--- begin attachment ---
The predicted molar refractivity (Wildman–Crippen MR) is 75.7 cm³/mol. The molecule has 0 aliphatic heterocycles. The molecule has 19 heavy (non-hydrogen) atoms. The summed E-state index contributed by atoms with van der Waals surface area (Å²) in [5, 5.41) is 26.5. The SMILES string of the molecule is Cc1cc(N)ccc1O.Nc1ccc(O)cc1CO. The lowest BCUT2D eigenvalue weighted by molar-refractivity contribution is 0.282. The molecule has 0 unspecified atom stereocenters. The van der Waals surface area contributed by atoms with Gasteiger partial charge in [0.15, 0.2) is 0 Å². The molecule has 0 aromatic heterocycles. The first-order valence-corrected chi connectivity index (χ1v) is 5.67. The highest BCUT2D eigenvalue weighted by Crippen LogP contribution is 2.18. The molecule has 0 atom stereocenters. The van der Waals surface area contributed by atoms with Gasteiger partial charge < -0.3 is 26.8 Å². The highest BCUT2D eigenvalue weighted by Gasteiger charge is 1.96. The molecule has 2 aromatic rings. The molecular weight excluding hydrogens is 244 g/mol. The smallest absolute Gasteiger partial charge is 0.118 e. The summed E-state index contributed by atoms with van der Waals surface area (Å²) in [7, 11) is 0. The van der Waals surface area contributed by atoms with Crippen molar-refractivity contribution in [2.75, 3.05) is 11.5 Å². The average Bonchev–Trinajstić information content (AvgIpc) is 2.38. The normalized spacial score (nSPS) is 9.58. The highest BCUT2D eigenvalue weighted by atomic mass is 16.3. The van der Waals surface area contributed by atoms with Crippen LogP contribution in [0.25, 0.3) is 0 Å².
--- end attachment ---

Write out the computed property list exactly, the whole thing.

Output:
The predicted molar refractivity (Wildman–Crippen MR) is 75.7 cm³/mol. The molecule has 0 aliphatic heterocycles. The molecule has 19 heavy (non-hydrogen) atoms. The summed E-state index contributed by atoms with van der Waals surface area (Å²) in [5, 5.41) is 26.5. The SMILES string of the molecule is Cc1cc(N)ccc1O.Nc1ccc(O)cc1CO. The lowest BCUT2D eigenvalue weighted by molar-refractivity contribution is 0.282. The molecule has 0 unspecified atom stereocenters. The van der Waals surface area contributed by atoms with Gasteiger partial charge in [0.15, 0.2) is 0 Å². The molecule has 0 aromatic heterocycles. The first-order valence-corrected chi connectivity index (χ1v) is 5.67. The highest BCUT2D eigenvalue weighted by Crippen LogP contribution is 2.18. The molecule has 0 atom stereocenters. The van der Waals surface area contributed by atoms with Gasteiger partial charge < -0.3 is 26.8 Å². The highest BCUT2D eigenvalue weighted by Gasteiger charge is 1.96. The molecule has 2 aromatic rings. The molecular weight excluding hydrogens is 244 g/mol. The smallest absolute Gasteiger partial charge is 0.118 e. The summed E-state index contributed by atoms with van der Waals surface area (Å²) in [7, 11) is 0. The van der Waals surface area contributed by atoms with Crippen molar-refractivity contribution in [2.75, 3.05) is 11.5 Å². The average Bonchev–Trinajstić information content (AvgIpc) is 2.38. The normalized spacial score (nSPS) is 9.58. The highest BCUT2D eigenvalue weighted by atomic mass is 16.3. The van der Waals surface area contributed by atoms with Crippen LogP contribution in [0.25, 0.3) is 0 Å².